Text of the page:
Remote Insider Data Theft Worries Financial Industry

As the pandemic rages on, more companies are concerned about the growing risk of insider theft

Remote work has changed the cybersecurity landscape and has required IT and security staff to rethink where the greatest risks are with a WFH employee base versus onsite. A year ago, who would have thought that VPNs and their vulnerabilities or videoconferencing and Zoom bombing would have even considered a cyberthreat?

But even as some risks have changed, others have stayed the same, if not a little more pronounced. The concerns about COVID-19-related phishing attacks continue to loom large, even eight months into the pandemic, for instance. But one area of risk that hasn’t gotten a lot of attention is the insider threat and data theft.

Remote Worker Threat

Insider threats have been traditionally categorized as accidental or malicious, but now a new category—remote worker—has been added.

“In addition to connecting to the corporate network through a potentially non-secure home or public network, these employees may also be using personal devices that were not procured, configured and secured by IT, further compounding the problem,” Renee Tarun, deputy CISO and vice president, information security at Fortinet, wrote. “There is less oversight and fewer restrictions in a work-from-home environment, which, unfortunately, can lead to relaxed attitudes around security.”

The relaxed security has led to an increase in insider threats during pandemic WFH period, as the number of workers bypassing security protocols has skyrocketed, according to a study from DTEX Systems. Another remote insider threat increase is from data theft, as 72% of companies reported data theft of intellectual property from off-boarding employees.

Concerns Surrounding Financial Data

It isn’t just intellectual property theft causing concern. Any data theft is worrisome, and it is much easier to occur in remote work, where it is easier to do without getting caught. Workers can bypass VPN connections to gain access to the network, or they can download data to the personal device they are using or share the data from one device to another. Who would know, without careful monitoring?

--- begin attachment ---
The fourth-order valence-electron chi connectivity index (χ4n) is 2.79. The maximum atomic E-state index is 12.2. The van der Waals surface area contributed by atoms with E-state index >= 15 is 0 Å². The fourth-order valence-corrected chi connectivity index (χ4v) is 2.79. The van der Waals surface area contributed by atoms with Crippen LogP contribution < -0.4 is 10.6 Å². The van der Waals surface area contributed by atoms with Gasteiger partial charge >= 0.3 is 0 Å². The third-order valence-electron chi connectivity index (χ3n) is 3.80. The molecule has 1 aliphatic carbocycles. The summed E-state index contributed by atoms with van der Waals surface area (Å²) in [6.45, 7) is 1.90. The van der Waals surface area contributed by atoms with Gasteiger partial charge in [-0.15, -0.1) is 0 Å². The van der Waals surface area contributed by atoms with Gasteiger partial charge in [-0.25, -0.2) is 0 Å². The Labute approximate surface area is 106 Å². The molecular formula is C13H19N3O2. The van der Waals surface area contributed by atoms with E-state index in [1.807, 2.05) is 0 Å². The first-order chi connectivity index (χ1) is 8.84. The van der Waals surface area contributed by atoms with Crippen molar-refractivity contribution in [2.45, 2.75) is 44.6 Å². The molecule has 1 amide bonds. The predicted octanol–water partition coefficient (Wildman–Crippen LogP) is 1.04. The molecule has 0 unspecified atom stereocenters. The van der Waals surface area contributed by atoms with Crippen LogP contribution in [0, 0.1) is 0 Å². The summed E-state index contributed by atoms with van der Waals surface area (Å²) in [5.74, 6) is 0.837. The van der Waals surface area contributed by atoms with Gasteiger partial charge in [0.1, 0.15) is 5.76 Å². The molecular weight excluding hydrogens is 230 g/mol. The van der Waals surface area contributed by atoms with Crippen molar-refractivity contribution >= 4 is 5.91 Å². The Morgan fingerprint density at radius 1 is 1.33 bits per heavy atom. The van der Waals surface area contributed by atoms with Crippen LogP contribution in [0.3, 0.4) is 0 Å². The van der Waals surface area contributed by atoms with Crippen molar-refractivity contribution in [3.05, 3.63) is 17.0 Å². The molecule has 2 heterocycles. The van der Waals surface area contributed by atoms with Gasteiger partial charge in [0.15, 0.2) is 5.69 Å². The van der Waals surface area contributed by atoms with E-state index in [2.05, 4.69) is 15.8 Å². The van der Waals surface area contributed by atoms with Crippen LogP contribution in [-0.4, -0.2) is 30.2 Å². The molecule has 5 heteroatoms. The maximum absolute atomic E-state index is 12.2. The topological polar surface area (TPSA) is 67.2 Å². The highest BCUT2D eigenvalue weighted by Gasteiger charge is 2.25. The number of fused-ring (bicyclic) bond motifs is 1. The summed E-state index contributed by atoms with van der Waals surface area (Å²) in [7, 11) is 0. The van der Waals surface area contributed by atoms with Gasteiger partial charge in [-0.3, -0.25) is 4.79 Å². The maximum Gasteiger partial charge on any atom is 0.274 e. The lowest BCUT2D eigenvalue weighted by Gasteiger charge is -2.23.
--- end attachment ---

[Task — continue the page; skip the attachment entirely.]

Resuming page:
That’s exactly the type of problem that organizations are worried about, according to a new study from Netwrix. According to the “2020 Netwrix Cyber Threats Report,” “66 percent of respondents are anxious about the possibility of data theft by employees (increased by 12 percentage points [from the last report]).”

The study also found that the financial industry showed the most drastic changes in cybersecurity priorities, with an increase of organizations prioritizing deliberate data theft, more than doubling from 30% pre-pandemic to 70%. However, concerns about accidental data sharing dropped to 50% from 80% of companies.

The hectic and challenging switch from onsite to remote work heightened awareness of cyberthreats caused by WFH insiders. Nearly one-third of financial organizations believe there is a greater cybersecurity risk now than they were pre-pandemic, and almost two-thirds are concerned about both more frequent cyberattacks and the security gaps caused by remote work.

“In the financial sector, concern about malicious access to sensitive data skyrocketed in the first few months of the pandemic, more so than in any other vertical. However, the majority of incidents at financial organizations during that period were actually caused by the human element. To minimize both malicious and inadvertent data loss, this industry should heed cybersecurity experts, who recommend combining regular end-user training with flexible solutions that can proactively identify and protect sensitive data and spot attacks before they become breaches,” said Ilia Sotnikov, VP of product management at Netwrix, in a formal statement.

Deterring Remote Insider Data Theft

Steps such as better cybersecurity awareness education and security teams improving their overall surveillance operations—or at least returning to the standards of the onsite work ethic—will help reduce cybersecurity risks. Deterring data theft takes a little more strategy. Actions such as encrypting sensitive data when at rest and preventing employees from downloading sensitive data to personal devices will help. Tightening access credentials will ensure that employees are limited to what data they can see or use. And monitoring for unusual behaviors and activity will alert security and IT that they may want to investigate the situation a little deeper. Yes, people may be working odd hours during WFH, as they balance work life and home life from one location, but the company should be notified if there is going to be changes in the schedule.

Remote work is going to continue. Insider threats are going to continue. So organizations need to plan how they will not only protect from cyberthreats but also from data theft.

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Sue Poremba

Sue Poremba is freelance writer based in central Pennsylvania. She's been writing about cybersecurity and technology trends since 2008.

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